The end of workplace loyalty


Throughout my two-year exploration of the ever-evolving work dynamic in America, one recurring theme has been loyalty. Whether investigating topics like "quiet quitting," job-hopping, or leveraging job offers for higher salaries, I've observed a clear divide among my readers. On one side, we have the bosses and long-tenured employees, typically belonging to the boomer and Gen X generations, who often express discontent with the perceived lack of loyalty among younger employees. On the other side, we have the younger rank-and-file workers, comprising mostly millennials and Gen Zers, who feel equally aggrieved, questioning why they should be loyal to a company that may not demonstrate loyalty in return.

A recent report on white-collar workers secretly maintaining multiple full-time jobs, a phenomenon known as overemployment, has further underscored this divide. When I asked these workers if they felt guilty about essentially cheating on their employers, many were unapologetic, citing a shift in the traditional understanding of loyalty and job security. This led me to dive deeper into the concept of loyalty, exploring its origins, questioning whether loyalty still offers rewards, and delving into why it remains a contentious issue.

Research indicates that the psychological contract between employers and employees, encompassing their mutual expectations and the sense of fairness in their exchange, is pivotal. This psychological contract, when upheld with mutuality and reciprocity, fosters trust and loyalty, leading to high productivity and low turnover. However, the current sentiment suggests that this psychological contract is fundamentally fractured, contributing to widespread disillusionment in the workplace.

In the decades following World War II, American companies experienced substantial prosperity, which they shared with their employees through generous raises, expanded benefits, and a sense of job security. Nevertheless, the onset of globalization sparked a profound shift in management philosophy. Employers began treating employees as expendable, discarding long-held incentives for loyalty. This shift has only been compounded by recent trends such as the Great Resignation and the rise of remote work, further disintegrating the traditional bond between employers and employees.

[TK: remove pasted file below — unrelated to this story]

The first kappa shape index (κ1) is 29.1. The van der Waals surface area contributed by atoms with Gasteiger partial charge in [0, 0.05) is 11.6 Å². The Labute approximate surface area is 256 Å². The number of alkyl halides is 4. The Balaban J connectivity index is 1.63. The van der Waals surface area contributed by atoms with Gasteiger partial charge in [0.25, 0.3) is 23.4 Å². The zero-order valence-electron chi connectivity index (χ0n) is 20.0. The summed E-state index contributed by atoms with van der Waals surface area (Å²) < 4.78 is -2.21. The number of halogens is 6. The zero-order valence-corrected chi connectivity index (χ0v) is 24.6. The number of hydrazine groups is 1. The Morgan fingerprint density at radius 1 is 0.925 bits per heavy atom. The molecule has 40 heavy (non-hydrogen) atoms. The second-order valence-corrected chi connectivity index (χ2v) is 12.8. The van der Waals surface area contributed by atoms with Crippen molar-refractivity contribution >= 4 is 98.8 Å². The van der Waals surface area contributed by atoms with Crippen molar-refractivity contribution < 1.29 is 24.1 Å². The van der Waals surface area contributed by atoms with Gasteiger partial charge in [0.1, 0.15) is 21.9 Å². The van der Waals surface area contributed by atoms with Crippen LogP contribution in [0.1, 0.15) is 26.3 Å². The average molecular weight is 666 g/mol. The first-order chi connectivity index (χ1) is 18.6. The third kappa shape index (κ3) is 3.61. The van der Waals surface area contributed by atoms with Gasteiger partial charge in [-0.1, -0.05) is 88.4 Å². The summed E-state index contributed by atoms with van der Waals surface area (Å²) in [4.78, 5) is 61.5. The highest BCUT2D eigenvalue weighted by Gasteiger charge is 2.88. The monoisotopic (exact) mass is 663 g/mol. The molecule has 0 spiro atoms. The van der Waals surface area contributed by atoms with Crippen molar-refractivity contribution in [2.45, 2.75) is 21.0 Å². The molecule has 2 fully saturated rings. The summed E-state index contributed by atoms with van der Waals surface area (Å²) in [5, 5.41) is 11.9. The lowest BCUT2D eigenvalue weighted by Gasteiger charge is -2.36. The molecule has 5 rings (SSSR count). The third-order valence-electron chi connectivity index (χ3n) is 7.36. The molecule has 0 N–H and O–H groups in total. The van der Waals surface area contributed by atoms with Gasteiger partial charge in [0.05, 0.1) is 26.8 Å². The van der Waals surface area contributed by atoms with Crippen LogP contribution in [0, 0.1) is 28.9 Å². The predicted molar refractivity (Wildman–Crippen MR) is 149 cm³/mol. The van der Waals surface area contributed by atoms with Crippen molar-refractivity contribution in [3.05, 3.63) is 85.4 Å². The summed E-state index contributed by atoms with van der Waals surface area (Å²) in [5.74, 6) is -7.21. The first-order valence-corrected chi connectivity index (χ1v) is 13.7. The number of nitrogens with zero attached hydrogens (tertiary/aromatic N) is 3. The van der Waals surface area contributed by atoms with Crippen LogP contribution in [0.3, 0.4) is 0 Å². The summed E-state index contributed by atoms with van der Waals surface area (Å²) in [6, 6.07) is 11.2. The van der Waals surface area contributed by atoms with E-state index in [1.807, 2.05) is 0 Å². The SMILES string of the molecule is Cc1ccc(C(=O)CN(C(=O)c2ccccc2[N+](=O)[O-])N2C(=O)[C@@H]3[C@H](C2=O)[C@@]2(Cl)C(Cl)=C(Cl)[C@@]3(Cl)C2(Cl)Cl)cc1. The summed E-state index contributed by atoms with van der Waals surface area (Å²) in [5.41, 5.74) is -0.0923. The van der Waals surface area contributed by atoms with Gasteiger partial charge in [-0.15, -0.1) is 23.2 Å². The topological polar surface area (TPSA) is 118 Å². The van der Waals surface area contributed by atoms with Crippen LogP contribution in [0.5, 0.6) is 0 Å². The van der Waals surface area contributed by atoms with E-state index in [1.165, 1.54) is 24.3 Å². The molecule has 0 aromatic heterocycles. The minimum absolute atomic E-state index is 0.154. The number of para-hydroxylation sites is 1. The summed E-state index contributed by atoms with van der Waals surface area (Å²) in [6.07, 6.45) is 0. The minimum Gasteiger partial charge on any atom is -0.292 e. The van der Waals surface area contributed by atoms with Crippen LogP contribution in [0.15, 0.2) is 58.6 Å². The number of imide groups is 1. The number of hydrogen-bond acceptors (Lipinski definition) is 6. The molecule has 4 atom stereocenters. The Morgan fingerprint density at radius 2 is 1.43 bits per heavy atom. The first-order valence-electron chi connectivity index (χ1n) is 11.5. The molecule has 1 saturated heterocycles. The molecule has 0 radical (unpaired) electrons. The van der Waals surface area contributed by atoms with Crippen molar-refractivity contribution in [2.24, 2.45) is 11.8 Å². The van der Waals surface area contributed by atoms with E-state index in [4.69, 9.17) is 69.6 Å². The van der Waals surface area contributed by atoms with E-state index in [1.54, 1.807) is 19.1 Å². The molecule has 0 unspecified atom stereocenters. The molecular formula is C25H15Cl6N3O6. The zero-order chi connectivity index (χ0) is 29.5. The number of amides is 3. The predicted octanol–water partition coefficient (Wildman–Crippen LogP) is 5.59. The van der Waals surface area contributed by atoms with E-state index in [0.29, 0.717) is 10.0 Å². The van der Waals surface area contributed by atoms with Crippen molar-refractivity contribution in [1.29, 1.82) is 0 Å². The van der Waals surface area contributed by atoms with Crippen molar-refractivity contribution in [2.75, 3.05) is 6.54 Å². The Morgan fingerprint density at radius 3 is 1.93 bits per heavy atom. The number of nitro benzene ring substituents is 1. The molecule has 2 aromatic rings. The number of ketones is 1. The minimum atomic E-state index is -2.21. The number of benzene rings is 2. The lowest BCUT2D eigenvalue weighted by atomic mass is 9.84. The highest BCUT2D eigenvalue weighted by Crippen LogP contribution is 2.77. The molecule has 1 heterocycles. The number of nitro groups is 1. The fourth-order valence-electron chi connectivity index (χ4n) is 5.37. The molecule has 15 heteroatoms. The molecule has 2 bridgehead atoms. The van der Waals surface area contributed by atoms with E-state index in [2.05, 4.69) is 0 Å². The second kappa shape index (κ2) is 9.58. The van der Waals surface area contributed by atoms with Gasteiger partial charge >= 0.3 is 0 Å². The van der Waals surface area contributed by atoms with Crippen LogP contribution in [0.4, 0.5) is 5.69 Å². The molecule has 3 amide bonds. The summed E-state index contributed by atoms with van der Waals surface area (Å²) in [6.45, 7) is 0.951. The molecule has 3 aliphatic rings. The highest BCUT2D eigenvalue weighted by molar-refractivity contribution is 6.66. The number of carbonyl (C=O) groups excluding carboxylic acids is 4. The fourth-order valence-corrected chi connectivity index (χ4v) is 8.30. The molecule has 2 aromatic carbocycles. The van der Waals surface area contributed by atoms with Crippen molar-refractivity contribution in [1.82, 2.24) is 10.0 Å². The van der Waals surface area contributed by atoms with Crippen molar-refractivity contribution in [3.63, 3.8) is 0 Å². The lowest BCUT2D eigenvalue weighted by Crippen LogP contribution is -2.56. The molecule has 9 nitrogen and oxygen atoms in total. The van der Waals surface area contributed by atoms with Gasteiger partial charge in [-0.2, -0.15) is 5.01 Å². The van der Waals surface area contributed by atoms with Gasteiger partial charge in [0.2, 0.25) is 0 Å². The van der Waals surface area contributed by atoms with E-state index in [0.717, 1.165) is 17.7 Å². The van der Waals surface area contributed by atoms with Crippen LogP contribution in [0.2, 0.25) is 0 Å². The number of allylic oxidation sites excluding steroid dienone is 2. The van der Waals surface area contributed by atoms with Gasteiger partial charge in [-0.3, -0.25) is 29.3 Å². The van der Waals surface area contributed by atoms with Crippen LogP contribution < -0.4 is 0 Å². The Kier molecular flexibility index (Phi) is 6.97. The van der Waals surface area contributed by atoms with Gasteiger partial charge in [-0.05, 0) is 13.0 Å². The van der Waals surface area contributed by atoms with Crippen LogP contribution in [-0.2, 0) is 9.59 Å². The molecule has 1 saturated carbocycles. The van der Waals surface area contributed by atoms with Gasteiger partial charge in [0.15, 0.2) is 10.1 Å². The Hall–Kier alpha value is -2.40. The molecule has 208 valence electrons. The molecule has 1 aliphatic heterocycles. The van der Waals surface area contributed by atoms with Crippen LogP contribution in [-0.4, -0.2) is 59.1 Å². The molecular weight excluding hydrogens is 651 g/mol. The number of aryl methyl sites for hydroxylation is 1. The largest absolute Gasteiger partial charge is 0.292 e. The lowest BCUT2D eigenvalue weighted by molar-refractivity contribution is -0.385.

The result is a workplace where both employers and employees feel shortchanged, leading to a breakdown in the mutual trust and loyalty that once characterized the employment relationship. However, there is hope for rebuilding this trust. Progressive companies have recognized the need to operate differently, focusing on restoring trust and establishing lifelong relationships with employees through alumni programs and other initiatives.

In this new landscape, both employers and employees must work towards a revamped understanding of loyalty. Employers should provide transparency during challenging times, offer meaningful development opportunities, and prioritize internal candidates for new openings. In return, employees are encouraged to uphold their end of the bargain by being productive team members and showing commitment during temporary challenges.

Ultimately, the psychological contract isn't just a transactional ledger; it's about the mutual treatment and expectations that shape our beliefs about the work relationship. Even in the face of disillusionment, individuals seek acknowledgment and respect, driving a deeper sense of loyalty within the workplace. By recognizing the intrinsic human need for genuine connections, employers have the power to repair the broken psychological contract and cultivate a workplace dynamic where loyalty flows both ways.  

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